I do suspect that types with long legs, deep chests, strong hindquarters and supple spines were right up there among the first dog types developed, as many of the "primitive" sighthound breeds are dual purpose hunters and guardians. The other choice would be early scent hounds. Both types work independently of people, and the body type of the bigger dogs is not all that dissimilar. Once they learn their jobs, people play a minor role in the activity. The next choice would be the spitz breeds that were bred for hauling human possessions on travois from place to place, following the game the scent and sight hounds chased.

I have what I consider the best of both worlds, I have small sighthounds, recognized by ASFA, AKC, NOTRA, and LGRA to take part in racing and lure events.

I love your "total sighthound world domination" Christie! Excellent! Sighthounds Rule!

Christie Keith

Anne, have you read "Gazehounds: The search for truth"? She takes some of the skeletons of dogs that have been reconstructed in museums and basically says, "Canine anatomy: ur doin it rong!" Some of those dogs couldn't even WALK, let alone run, if they were really put together that way, LOL!

Sighthounds are not as different conformationally from some kinds of wolf as some people might believe them to be, either.


“Canine anatomy: ur doin it rong!”

Okay - now I wanna see the picture that goes along with this one! LOL!

Christie Keith

The abstract of the Belgian study says that it's not possible to really form a clear picture of what the dogs looked like from the remains, but they weren't of a homogenous type. I wonder what the hell that means, really? I routinely meet people on the street and in the park who think Rebel and Kyrie are the same breed... to me, they look completely different. How much more from just a group of bones?

Christie Keith

I don't know, Lis... research more recent than the studies used to support the Chinese theory has already found an even older domesticated dog type, this one in Europe again.

We certainly have more images and remains of sighthound-type dogs in the ancient Middle East than we've found in either Asia or Europe. And all the dog remains being studied in Asia are said to be conformed very like wolves; the older Belgian dogs are of diverse types of conformation. I'm not absolutely sure, although I've read the three studies based on the Chinese remains and the abstract of the Belgian study, how they are distinguishing dogs from wolves here.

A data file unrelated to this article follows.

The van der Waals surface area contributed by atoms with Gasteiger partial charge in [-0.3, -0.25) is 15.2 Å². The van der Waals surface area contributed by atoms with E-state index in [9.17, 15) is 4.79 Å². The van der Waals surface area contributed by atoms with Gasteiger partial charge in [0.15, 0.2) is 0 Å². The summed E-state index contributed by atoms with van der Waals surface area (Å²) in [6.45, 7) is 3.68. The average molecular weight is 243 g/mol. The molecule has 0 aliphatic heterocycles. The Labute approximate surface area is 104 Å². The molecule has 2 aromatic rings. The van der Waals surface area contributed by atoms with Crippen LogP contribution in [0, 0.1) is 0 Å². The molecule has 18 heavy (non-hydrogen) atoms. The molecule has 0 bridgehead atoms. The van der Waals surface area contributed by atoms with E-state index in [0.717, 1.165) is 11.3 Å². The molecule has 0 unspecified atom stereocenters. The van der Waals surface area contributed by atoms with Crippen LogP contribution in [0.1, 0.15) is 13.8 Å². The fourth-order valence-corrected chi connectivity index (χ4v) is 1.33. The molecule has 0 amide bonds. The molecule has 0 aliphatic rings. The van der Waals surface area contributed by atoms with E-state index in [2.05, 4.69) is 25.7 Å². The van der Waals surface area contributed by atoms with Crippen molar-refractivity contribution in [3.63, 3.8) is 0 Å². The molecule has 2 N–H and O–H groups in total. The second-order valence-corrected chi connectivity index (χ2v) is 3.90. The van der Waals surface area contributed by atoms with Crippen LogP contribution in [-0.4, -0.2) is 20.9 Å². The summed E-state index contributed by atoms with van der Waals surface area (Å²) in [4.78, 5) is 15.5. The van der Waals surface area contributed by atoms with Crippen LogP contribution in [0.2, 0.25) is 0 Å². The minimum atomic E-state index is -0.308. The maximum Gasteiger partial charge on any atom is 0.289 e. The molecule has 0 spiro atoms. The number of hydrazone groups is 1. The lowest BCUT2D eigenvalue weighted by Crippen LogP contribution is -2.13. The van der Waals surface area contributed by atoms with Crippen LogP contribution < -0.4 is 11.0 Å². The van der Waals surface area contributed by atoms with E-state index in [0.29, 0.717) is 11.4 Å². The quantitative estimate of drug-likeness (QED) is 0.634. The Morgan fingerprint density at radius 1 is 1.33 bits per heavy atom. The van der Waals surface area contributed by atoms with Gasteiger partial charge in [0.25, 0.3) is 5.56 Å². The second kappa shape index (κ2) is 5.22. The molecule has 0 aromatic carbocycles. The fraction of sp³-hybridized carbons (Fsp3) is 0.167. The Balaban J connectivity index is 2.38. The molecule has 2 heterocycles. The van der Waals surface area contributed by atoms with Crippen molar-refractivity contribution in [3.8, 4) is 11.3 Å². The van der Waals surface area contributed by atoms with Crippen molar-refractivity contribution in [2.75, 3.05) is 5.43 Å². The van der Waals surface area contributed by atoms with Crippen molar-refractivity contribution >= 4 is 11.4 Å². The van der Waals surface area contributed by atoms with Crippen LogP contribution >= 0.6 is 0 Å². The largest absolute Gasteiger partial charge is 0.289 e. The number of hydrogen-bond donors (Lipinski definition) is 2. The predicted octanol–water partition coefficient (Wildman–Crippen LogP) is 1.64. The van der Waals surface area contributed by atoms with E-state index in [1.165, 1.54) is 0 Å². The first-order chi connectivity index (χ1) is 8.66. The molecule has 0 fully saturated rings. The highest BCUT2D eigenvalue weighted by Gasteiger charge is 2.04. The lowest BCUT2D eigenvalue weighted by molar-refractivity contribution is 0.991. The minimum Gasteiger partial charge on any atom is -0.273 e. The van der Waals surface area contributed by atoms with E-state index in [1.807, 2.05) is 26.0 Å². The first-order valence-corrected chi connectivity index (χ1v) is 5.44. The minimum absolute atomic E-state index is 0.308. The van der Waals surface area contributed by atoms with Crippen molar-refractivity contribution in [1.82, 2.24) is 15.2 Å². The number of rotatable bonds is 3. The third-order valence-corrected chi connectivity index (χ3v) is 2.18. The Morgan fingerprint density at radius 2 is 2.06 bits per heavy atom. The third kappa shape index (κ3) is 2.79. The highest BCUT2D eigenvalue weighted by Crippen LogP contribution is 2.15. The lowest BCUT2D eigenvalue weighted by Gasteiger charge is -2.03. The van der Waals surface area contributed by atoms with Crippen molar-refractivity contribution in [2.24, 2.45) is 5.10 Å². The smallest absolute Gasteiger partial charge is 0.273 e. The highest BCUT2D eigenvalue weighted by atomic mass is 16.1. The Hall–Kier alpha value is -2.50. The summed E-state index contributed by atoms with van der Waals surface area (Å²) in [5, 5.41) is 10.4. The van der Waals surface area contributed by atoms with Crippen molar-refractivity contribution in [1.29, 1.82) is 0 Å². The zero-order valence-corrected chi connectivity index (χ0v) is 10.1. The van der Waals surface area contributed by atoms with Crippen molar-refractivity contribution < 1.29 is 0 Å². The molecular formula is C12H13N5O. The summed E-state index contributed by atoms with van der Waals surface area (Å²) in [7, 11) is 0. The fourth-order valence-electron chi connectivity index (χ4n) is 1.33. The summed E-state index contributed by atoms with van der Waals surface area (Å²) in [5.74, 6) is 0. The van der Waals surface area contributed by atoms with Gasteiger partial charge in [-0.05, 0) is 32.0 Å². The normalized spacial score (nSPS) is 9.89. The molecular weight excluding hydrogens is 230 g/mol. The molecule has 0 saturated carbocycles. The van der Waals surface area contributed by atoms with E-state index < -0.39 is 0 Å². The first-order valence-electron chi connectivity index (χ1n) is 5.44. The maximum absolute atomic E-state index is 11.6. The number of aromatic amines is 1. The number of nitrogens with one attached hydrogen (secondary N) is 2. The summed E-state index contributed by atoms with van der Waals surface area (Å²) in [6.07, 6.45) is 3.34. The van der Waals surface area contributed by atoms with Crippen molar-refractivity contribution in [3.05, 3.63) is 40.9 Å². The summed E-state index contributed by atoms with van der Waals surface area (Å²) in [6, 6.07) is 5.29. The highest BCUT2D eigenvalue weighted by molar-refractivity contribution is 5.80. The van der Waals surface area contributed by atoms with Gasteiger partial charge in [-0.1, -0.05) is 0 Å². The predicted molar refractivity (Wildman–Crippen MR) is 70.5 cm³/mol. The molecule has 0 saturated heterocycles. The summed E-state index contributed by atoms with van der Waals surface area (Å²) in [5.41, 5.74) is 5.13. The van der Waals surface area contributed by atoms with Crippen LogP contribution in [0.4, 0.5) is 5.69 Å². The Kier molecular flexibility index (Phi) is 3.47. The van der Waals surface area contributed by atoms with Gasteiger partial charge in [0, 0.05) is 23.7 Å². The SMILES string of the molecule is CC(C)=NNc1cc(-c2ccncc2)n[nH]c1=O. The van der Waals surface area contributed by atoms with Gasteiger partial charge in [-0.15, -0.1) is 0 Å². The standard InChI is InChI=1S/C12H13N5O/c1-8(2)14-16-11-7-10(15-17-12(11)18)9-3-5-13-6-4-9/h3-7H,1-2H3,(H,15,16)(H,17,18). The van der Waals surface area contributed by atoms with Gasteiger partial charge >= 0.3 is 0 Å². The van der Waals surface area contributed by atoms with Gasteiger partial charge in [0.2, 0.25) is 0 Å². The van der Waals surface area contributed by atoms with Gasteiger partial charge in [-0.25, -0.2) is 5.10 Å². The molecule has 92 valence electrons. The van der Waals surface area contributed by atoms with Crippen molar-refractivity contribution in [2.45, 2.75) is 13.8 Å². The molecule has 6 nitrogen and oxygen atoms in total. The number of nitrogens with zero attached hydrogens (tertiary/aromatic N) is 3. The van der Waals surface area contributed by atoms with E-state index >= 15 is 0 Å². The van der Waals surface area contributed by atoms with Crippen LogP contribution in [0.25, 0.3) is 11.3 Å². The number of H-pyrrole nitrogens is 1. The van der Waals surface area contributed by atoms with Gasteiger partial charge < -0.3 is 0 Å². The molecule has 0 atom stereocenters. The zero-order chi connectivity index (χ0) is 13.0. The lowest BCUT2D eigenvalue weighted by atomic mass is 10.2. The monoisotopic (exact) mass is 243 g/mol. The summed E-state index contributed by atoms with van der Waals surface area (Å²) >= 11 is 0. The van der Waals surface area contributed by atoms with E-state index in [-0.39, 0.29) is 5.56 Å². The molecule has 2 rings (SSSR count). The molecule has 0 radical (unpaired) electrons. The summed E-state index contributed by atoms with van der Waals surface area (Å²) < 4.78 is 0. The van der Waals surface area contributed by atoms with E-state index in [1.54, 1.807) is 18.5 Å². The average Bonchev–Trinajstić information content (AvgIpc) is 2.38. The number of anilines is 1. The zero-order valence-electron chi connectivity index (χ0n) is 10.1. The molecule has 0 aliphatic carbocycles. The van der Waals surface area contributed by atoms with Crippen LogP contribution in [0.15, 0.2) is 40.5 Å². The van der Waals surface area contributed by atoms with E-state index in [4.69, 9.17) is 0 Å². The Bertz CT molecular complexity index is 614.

Fascinating question!

Richard Hawkins

Hi there Christie – looking good as your photo shows, and as Barb told me on her return from Lompoc this year

Some late, hopefully brief, comments from my side.

So, if there is “Sighthound Domination”, what does that mean. Are sighthounds the New Emperor’s clothes? You betcha.

Think of the AKC proposed re-alignment of show groups Not only does the AKC still not know what a sighthound really is, they don’t even know how to spell the word. While that word itself is an American invention.

Re: the sighthound age and the earliest type or variety, question. Professional ‘scientific’ investigation such as that of R.K.Wayne reinforces the notion that there were about 200,000 or much more years necessary to evolve the domestic dog from the original wolf groups. Intermediate “ dogs” through the years would have looked more like wolves than any of our modern dogs. Juliet Clutton-Brock, another authority, hypothesises that the earliest type of dog would have been there to retrieve escaped game wounded by the novel invention of projectile weapons. Ergo, definitely not a sighthound.

Do not confuse modern breeds with ancient depictions/descriptions of ancient dogs. Some researchers make comparisons, such as the Dutch palaeontologist Bosscha Erdbrink (“Dogs Long Gone “1991 and 1992). Other UK types such as the historian Toynbee go further so as to claim that for instance the Celto-Romanic bronze , Lydney Dog, was an Irish wolfhound. Major mistake!

Oh yes , Edward and the Phebe. Edward actually faithfully interpreted Phebus’ original in writing that there should be three sizes of sighthounds/lévriers, for small and large game.

But what exactly is a sighthound?